Now that kidding season is a few months in the rear view mirror, I finally have some time to write about it. This is the biggest kidding season we have ever had- 41 does kidded with a total of 106 kids.
Whew! I get a little tired just thinking about it.
When I bred all of these does last fall, Andy's recovery from his back injury was going well- he was progressing along well enough that we weren't sure that he would need surgery. Then he suffered a set back while at a physical therapy session, and it quickly became clear that he would need surgery to fix the problem. Surgery, which should have been performed much earlier, happened right before New Year's, and kids started hitting the ground about a month later. I was a little panicked about going into this kidding season so shortly after the surgery, but it was too late to do anything to change the inevitable.
The first eleven days of kidding were fast and furious, with 67 kids hitting the ground, with two sets of quintuplets back to back. The fortunate thing was that these kids came during a very mild two week period of February. The unfortunate thing is that mild weather in early February usually means that we are not even close to being done with winter.
And we weren't.
It didn't stop raining until sometime in June. The farm was totally squishy and muddy, with dry does, milking does, and bottle babies couped up in the barn. When it did stop raining, the temperature would briefly go up into the low 80's, which was great for the fly population, then drop back down into the 40's, which is not so great for kids. As I've mentioned before, our barn is at the bottom of a whole lot of hill, so even when it did stop raining, the barn and barn yard stayed pretty damp. The back corner of our barn had quite a puddle- and right by the milk room door, which the does just loved to walk through. While the rain was great for growing the pastures, the constant rain made it impossible to get the goats out to graze it, and meant that we went through a greater amount of hay than I had expected to go through.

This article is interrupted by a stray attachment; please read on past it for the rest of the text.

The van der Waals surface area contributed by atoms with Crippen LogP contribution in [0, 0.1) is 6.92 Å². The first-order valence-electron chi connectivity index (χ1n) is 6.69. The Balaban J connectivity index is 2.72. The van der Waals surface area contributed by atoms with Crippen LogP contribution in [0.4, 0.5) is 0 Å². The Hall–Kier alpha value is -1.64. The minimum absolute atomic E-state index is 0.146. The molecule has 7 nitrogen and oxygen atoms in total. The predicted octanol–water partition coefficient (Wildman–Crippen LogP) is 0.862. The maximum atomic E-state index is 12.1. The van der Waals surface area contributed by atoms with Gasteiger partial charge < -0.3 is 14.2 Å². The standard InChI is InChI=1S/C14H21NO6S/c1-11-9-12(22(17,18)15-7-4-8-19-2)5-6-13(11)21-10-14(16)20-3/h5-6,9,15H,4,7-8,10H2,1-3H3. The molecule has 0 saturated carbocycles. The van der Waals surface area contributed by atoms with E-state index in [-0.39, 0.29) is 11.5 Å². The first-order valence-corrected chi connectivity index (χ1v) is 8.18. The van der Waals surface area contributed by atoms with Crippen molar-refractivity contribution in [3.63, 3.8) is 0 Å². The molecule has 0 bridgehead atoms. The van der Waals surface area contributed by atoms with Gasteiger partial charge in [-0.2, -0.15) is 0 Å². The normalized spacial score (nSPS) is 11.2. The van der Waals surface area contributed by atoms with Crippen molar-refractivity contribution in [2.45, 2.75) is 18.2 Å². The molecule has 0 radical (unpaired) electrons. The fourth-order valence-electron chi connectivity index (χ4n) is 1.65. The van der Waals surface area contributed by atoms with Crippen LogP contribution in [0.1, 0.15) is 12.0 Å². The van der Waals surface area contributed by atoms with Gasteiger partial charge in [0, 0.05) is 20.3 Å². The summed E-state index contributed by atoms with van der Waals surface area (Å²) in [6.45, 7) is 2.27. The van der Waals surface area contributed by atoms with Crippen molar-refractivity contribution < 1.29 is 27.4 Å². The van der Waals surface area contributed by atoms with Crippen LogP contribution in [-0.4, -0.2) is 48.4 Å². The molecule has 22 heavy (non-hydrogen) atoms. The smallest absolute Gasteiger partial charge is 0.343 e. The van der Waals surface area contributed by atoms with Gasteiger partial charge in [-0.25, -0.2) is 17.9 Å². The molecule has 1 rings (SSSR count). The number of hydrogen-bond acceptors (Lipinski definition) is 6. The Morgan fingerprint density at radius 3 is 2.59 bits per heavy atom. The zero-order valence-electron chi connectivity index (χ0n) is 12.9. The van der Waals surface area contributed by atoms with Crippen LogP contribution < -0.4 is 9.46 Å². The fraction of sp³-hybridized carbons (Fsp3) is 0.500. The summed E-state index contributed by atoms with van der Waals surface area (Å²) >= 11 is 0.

As a side note, weather that doesn't allow goats to go out and graze is the same sort of weather that doesn't allow hay growers to bale hay. So even though I had put up around 20 tons of hay in the barn during the summer of 2010, I still ran out of alfalfa for the milkers. There was a gap of over 60 days between the first cutting of alfalfa and the second, which is almost unheard of around here.
We had four more does kid in February, and the balance of the kidding season was spread out between the first and third weeks of March, and the first week or so of April. After last year's weird kidding season, which seemed to affect many farms, I'm happy to say that everyone pulled through just fine. I only had to reposition a few kids, and once I got their noses in the right direction, they popped right out, saving me from having to pull them. We had a pretty even ratio of bucks to does, and I retained about a baker's dozen doe kids and four buck kids for the year. It was difficult to narrow down who I wanted to keep kids out of since these days, every doe kid kept means a senior doe will probably have to go. As my "core herd" continues to grow- those would be my finished champions- the number of does I would consider letting go shrinks, and yet I still try to keep room for those slower to mature does, which can mean waiting until a doe is four years old to see if that's when she finally "blooms".
I doubt that I will try to freshen that many does again any time in the near future. All kids are put on bottles and individually fed- at one point I had 65 kids on bottles, and we didn't use a lamb bar, so that meant picking up each of those kids three times a day and feeding them, plus twice a day milking (which is the subject of another post). Usually we bring in the kids we are going to keep for some tv/couch time, but this year, there wasn't any time for that. Near the end of kidding season, my left wrist was shot and required wearing a stiff brace at night and a soft brace during the day. Fortunately, it has recovered, but I'm definitely thinking of getting several lamb-bar type set ups to make kid feeding, especially of wethers, take less time and less lifting. I had originally figured that if I had everyone kid at once, then all bottle feeding and kidding chores would be really heavy for a relatively short period of time. By the time all of the kids from the first wave of kiddings were ready to be weaned, I was ready to be done, but we still had quite a few more weeks of kid work to do. The spring was so busy with kids in fact, that by the time I got back to my more regular chore/activity load, I felt like it should be around April, and yet it was already June.
So that was kidding season. I hope to also write soon about our special session of linear appraisal, show season, and a few additions to what we're producing on the farm.